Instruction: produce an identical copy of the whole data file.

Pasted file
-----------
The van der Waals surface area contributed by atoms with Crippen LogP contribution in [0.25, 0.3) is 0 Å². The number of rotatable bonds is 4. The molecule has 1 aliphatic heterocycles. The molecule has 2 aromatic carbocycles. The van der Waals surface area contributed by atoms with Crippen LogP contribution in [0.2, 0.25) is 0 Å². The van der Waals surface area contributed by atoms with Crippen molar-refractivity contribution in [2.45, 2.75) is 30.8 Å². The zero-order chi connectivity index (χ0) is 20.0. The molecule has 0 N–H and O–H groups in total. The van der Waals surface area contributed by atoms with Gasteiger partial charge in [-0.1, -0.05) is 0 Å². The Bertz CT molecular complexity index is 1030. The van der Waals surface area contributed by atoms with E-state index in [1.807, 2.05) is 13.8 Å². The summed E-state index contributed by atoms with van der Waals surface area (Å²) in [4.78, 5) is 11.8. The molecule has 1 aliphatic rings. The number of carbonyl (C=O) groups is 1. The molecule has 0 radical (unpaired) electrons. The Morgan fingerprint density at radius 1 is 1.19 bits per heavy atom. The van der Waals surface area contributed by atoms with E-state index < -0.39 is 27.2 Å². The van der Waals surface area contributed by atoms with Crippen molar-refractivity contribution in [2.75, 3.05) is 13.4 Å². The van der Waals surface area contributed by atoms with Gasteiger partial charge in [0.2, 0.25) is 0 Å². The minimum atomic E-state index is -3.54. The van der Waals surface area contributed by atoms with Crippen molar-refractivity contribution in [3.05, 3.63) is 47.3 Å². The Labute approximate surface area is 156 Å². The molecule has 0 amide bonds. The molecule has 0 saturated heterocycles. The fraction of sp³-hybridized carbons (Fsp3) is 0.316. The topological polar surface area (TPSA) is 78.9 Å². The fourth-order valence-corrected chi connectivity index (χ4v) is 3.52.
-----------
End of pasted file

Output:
The van der Waals surface area contributed by atoms with Crippen LogP contribution in [0.25, 0.3) is 0 Å². The number of rotatable bonds is 4. The molecule has 1 aliphatic heterocycles. The molecule has 2 aromatic carbocycles. The van der Waals surface area contributed by atoms with Crippen LogP contribution in [0.2, 0.25) is 0 Å². The van der Waals surface area contributed by atoms with Crippen molar-refractivity contribution in [2.45, 2.75) is 30.8 Å². The zero-order chi connectivity index (χ0) is 20.0. The molecule has 0 N–H and O–H groups in total. The van der Waals surface area contributed by atoms with Gasteiger partial charge in [-0.1, -0.05) is 0 Å². The Bertz CT molecular complexity index is 1030. The van der Waals surface area contributed by atoms with E-state index in [1.807, 2.05) is 13.8 Å². The summed E-state index contributed by atoms with van der Waals surface area (Å²) in [4.78, 5) is 11.8. The molecule has 1 aliphatic rings. The number of carbonyl (C=O) groups is 1. The molecule has 0 radical (unpaired) electrons. The Morgan fingerprint density at radius 1 is 1.19 bits per heavy atom. The van der Waals surface area contributed by atoms with E-state index < -0.39 is 27.2 Å². The van der Waals surface area contributed by atoms with Crippen molar-refractivity contribution in [2.75, 3.05) is 13.4 Å². The van der Waals surface area contributed by atoms with Gasteiger partial charge in [0.2, 0.25) is 0 Å². The minimum atomic E-state index is -3.54. The van der Waals surface area contributed by atoms with Crippen molar-refractivity contribution in [3.05, 3.63) is 47.3 Å². The Labute approximate surface area is 156 Å². The molecule has 0 amide bonds. The molecule has 0 saturated heterocycles. The fraction of sp³-hybridized carbons (Fsp3) is 0.316. The topological polar surface area (TPSA) is 78.9 Å². The fourth-order valence-corrected chi connectivity index (χ4v) is 3.52.